Reviewed by Glenn Erickson
Viewers interested in seeing Juliette Binoche's steamy breakout role will find Rendez-vous
a stylish erotic story with artsy touches and fine performances. An uninhibited woman seeks
her destiny through love and the theater and crosses paths with three men who relate to her in
very different ways. The luminous Binoche holds it all together; we understand
immediately why she'd become a hot prospect for films like The Unbearable Lightness of
Being, The Three Colors Trilogy and The English Patient. Any self-styled
adventurous young woman will be impressed by this French girl's willingness to live the wild life.
New to Paris, provincial Nina (Juliette Binoche) takes a tiny role in a silly play
while encouraging every boy who comes along to become her lover. In disentangling herself from a
previous boyfriend she meets a renting agent, the conventional Paulo
(Wadeck Stanczack) who is immediately smitten. But she's also attracted by his unstable roommate
Quentin (Lambert Wilson), a destructive wild man who performs in sex shows. He challenges Nina to
be as "courageous" about life as he is. Finally, a stage director named Scrutzler (Jean-Louis Trintignant)
meets Nina while trying to convince Quentin to take the lead in his staging of Romeo
and Juliet. The actress who played Juliet in his previous production died under mysterious
circumstances, and Scrutzler wants Nina to take her place.
Rendez-vous is an interesting movie that actually has something to say about its erotic
subject matter. Rather like Theresa Russell in Nicholas Roeg's Bad Timing, Ms. Binoche achieves
some strong emotional effects by casting off inhibitions. The sex scenes are suggestive rather than
explicit, yet the nudity on the part of the female star is startling in its openness. The picture
means business and has a serious story to tell.
Young Nina is sexually curious and aggressive, and interested in living her life in the
present tense. She says exactly that to Paulo, reminding us of the Jean-Luc Godard film Vivre
sa vie. But Nina does not become a prostitute or the object of a moral lesson. Whereas other
women can sense a man's intentions, Nina is more concerned that her boyfriend is judging her or
becoming possessive. Paulo will put up with some odd behavior but he what he really wants is a
standard-issue girlfriend and cannot accept Nina's desire for independence. Because Paulo represents
the conventional male, there's no small amount of tension as Nina challenges and frustrates him -
or is she simply refusing to behave in a conventional, safe manner?
The abusive and dangerous Quentin has a live-every-moment-to-the-hilt quality that fascinates
Nina. She enjoys being the focus of his obsessions. By any normal measure he behaves like a creep,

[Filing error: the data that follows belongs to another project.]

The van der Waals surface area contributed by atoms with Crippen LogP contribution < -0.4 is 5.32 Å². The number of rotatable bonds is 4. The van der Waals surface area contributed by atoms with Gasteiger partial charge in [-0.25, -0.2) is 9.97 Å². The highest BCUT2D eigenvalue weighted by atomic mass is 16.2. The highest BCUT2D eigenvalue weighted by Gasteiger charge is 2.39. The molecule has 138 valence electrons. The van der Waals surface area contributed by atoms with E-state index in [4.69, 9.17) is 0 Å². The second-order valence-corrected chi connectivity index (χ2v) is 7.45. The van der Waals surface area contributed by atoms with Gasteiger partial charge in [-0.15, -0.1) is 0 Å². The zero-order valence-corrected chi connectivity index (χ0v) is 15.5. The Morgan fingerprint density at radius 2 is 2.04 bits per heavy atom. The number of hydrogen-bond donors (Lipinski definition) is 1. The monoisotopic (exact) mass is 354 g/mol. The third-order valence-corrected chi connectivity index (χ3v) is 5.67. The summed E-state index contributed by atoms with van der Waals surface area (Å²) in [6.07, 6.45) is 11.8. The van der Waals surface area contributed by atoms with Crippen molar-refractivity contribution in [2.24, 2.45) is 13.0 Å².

stalking Nina, hounding her and confronting her with the outrageous suggestion that she join him as
a performer in the live sex show. He has the notion that those performances demonstrate an
honesty that cuts through the b.s. of normal living. It's all about putting one's self on the
edge. That excites something in Nina, even when she agrees with Paulo that Quentin is (to put
it mildly) a dangerous man.
The success of Rendez-vous is that it creates an interior logic wherein these crazy
characterizations can function. It's all in the commitment of the actors and the vision of the
director that the highly stylized situation holds our interest. It is a Parisian fantasy, as
these people are dramatic concepts untouched by most of the ordinary problems in reality - Nina
seems to live out of a box and yet always has something great to wear.
With the arrival of Jean-Louis Trintignant's Scrutzler it looks as if we're heading into
Vertigo territory. Both Scrutzler and Quentin are haunted by a past tragedy with an actress
playing Juliet. Nina is chosen for the role by Scrutzler solely because of her relationship
with Quentin. Whatever stage magic Scrutzler's first Juliet had, it was some kind of animating
madness that she passed on to Quentin, and Quentin has now passed it on to Nina. Depending on
one's point of view, it all becomes intriguing - or absurd. True to form for French art films, by
the time the credits are rolling some questions in the movie are left unresolved. The shallow
Nina is now sufficiently in touch with her emotions, and is perhaps ready to be a really decent Juliet.
Viewers suspicious of oversexed content may want to stay away as there are many provocative
moments here - not in the typical exploitative sense but disturbing just the same. I'd rate it a
hard "R." Anyone used to the general run of sex-themed R rated movies will probably not be all that
The director and his main actors have extensive French credits although Ms. Binoche and the famed
Trintignant are the best-known names here. Lambert Wilson will be familiar to some as Merovingian
in the Matrix
sequels. A secondary player named Dominique Lavanant is apparently a household name in France, after a
series of TV shows playing a character named Imogène.
Home Vision Entertainment's DVD of Rendez-vous has a clean and luminous enhanced transfer of
this stylishly shot picture. The mono sound is also clear and in perfect shape. The only extras are
a trailer and some good liner notes by film writer Brian McFarlane. Rendez-vous is a difficult
movie to describe fairly - a synopsis sounds trite and any explanation of the erotic content makes
the film appear exploitative. Thanks to an excellent cast and good direction, the film
comes off very well.
On a scale of Excellent, Good, Fair, and Poor,
Movie: Very Good
Supplements: trailer, essay
Packaging: Keep case
Reviewed: March 13, 2005
Republished by permission of Turner Classic Movies.
DVD Savant Text © Copyright 2007 Glenn Erickson